Friday, May 30, 2014

Nurturing a Love of Reading

One summer time (actually all year round) activity anyone can participate in regardless of Internet access or mobile devices is reading. And, most cities have at least one public library where you can check out books for free. As parents we need to turn our families onto reading.

Items for Nurturing a Love of Reading and Travel

Growing up books were never further than an arm's reach away. Every room had at least one floor-to-ceiling bookcase, if not more. My favorites were anything from the Time-Life Foods of the World series, especially those countries that my grandfather traveled to regularly for work. I firmly believe this unlimited access coupled with my dad reading out loud to the family a chapter or two from a book is why I'm still an avid reader to this day.

Reading the logic of Japanese cookery

We began reading to Gates when she was in the womb, probably like most parents these days, and we have continued this practice. (Nurturing a love of reading in Gates is so important to us that we even included it in last year's Summer Bucket List Challenge: Check out a book from the library each week. It proved a little too ambitious for us to complete. This year we've included a few, more realistic, reading-related items on our list.)

Gates' First Birthday: Reading with cubes

Gates enjoys having a book or two read to her when she first wakes. And we read one to three books, depending on the length, to her before she goes down for her nap and before she goes to sleep for the night. Throughout the day, Gates has access to crates filled with children's books and to bookcases filled (and surfaces covered) with cookbooks, history books, art books, non-fiction, and magazines.

Day 117: Reading with Gates

Like my parents did with me, we encourage Gates to read (flip through on her on or have read aloud) anything that catches her eye. Her current favorites are Hop on Pop (I Can Read It All By Myself) (*affiliate link), Green Eggs and Ham (*affiliate link), and Amelia Bedelia (I Can Read Book Level 2) (*affiliate link) and she has us read them to her over and over again.

Three Tips for Encouraging Children and Teens to Read

  • Regularly visit your local library as a family. The best thing about the library is that it's free! Anyone can walk in with a piece of identification and get a library card. So, instead of gluing your eyes to a screen where you can easily be distracted, unplug and bury yourself in a book. Your kids will see in your actions that reading is a fun activity.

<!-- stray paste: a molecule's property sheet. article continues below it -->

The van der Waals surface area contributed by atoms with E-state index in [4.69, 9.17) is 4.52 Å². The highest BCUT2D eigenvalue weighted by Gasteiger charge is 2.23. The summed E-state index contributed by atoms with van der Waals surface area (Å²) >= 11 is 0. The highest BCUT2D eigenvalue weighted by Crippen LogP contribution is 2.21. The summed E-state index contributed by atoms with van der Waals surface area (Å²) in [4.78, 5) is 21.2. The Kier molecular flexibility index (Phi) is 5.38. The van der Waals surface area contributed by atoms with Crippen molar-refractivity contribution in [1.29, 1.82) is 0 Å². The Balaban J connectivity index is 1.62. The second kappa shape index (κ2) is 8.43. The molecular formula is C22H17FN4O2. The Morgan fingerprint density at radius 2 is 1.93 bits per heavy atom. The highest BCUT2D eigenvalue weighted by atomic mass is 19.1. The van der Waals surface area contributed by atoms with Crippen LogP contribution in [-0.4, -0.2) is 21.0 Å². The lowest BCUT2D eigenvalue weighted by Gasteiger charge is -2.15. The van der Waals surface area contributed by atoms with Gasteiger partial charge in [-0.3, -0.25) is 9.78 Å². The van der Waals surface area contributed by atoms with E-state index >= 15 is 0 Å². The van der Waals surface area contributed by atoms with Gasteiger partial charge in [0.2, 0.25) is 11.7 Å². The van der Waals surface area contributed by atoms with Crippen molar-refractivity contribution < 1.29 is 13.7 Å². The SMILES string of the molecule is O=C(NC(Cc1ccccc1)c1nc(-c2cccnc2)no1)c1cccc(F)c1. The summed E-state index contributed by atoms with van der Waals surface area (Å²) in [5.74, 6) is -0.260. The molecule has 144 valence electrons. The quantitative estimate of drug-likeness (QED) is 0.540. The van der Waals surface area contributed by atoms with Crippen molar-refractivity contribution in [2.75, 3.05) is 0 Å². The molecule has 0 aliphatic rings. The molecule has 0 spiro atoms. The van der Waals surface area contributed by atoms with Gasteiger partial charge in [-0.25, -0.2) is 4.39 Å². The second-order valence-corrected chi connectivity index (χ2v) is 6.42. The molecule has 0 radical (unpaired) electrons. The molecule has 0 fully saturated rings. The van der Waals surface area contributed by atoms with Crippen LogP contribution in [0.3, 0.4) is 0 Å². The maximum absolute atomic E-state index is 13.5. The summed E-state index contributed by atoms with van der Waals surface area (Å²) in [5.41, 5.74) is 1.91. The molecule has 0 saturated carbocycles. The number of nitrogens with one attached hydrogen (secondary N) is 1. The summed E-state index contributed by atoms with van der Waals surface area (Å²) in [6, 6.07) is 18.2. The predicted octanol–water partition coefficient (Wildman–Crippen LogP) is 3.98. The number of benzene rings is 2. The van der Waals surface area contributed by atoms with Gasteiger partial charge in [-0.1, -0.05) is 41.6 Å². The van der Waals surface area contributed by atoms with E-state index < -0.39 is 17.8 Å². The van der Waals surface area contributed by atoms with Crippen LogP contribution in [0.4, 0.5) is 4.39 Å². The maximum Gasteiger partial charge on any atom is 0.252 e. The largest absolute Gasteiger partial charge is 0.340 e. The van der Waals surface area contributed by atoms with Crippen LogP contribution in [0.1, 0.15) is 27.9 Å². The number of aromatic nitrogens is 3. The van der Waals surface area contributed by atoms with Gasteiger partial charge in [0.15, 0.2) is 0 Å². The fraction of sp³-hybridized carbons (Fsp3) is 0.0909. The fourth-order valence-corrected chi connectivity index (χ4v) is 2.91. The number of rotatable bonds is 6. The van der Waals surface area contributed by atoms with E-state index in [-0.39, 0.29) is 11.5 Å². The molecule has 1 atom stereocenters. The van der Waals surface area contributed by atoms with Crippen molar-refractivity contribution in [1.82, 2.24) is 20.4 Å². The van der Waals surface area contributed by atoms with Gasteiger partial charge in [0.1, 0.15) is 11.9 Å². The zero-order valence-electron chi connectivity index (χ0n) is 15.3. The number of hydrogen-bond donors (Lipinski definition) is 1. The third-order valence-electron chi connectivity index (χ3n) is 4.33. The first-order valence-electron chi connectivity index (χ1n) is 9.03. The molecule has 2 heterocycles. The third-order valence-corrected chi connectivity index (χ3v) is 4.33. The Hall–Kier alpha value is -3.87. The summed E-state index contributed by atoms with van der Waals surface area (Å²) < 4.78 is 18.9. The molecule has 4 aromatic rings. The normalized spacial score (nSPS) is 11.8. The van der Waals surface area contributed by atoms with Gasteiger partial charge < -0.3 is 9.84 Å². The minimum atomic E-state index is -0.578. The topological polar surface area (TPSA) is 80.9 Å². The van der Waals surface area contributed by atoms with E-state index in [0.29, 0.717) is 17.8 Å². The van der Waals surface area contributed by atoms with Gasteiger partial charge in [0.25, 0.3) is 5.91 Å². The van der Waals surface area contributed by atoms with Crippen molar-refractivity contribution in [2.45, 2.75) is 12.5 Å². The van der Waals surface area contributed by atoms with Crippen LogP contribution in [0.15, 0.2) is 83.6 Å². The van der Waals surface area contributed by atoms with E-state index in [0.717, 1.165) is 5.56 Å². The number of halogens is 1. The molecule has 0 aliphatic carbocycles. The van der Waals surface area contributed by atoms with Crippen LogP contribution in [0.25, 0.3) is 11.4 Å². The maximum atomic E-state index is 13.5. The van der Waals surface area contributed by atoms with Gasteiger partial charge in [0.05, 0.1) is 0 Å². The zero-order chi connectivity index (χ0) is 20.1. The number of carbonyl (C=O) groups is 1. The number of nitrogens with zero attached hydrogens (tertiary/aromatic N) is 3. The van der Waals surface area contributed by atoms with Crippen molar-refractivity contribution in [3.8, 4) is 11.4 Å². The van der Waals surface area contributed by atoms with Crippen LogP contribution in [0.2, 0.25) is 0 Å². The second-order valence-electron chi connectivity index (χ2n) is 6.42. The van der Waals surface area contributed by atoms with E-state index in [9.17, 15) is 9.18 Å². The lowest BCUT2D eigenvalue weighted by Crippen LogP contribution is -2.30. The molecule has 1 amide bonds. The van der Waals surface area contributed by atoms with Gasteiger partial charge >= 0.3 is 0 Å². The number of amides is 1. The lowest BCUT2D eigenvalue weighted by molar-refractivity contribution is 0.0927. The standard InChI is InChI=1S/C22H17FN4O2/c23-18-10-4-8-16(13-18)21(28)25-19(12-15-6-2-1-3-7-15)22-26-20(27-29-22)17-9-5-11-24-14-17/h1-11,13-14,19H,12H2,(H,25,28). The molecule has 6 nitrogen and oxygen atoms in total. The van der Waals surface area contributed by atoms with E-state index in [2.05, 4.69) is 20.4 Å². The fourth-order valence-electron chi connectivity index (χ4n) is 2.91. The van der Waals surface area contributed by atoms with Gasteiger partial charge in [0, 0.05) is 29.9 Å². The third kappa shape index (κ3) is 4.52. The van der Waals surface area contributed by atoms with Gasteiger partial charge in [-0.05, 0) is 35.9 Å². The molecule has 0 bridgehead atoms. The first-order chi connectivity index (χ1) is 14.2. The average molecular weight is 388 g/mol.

• Choose a theme for your reading adventures. Maybe for the summer choose a few that the entire family can enjoy. The Association of Children's Librarians of Northern California has all sorts of Storytime Idea themes to pick from ranging from Animals to Everyday Things to Multicultural. If you're looking for themes specifically targeted towards toddlers and preschoolers, the County of Los Angeles Public Library has a good list of themes complete with Parent Guides. We chose three themes for this year's Summer Bucket List: Japan, Photography, and Plants and Photosynthesis.
  • Participate in your local library's Summer Reading Program. Sign up for the San Francisco Public Library's Summer Read SF 2014 program begins tomorrow and they have programs for children, teens, and adults.

How are you encouraging your little one to read?
genuinely eden

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Credits: All layouts designed by and images taken by Eden Hensley Silverstein for The Road to the Good Life.

This post contains affiliate links followed by (*affiliate link). I feature products that I own or that I am considering purchasing. I own all of the books mentioned in this post. All opinions presented are my own.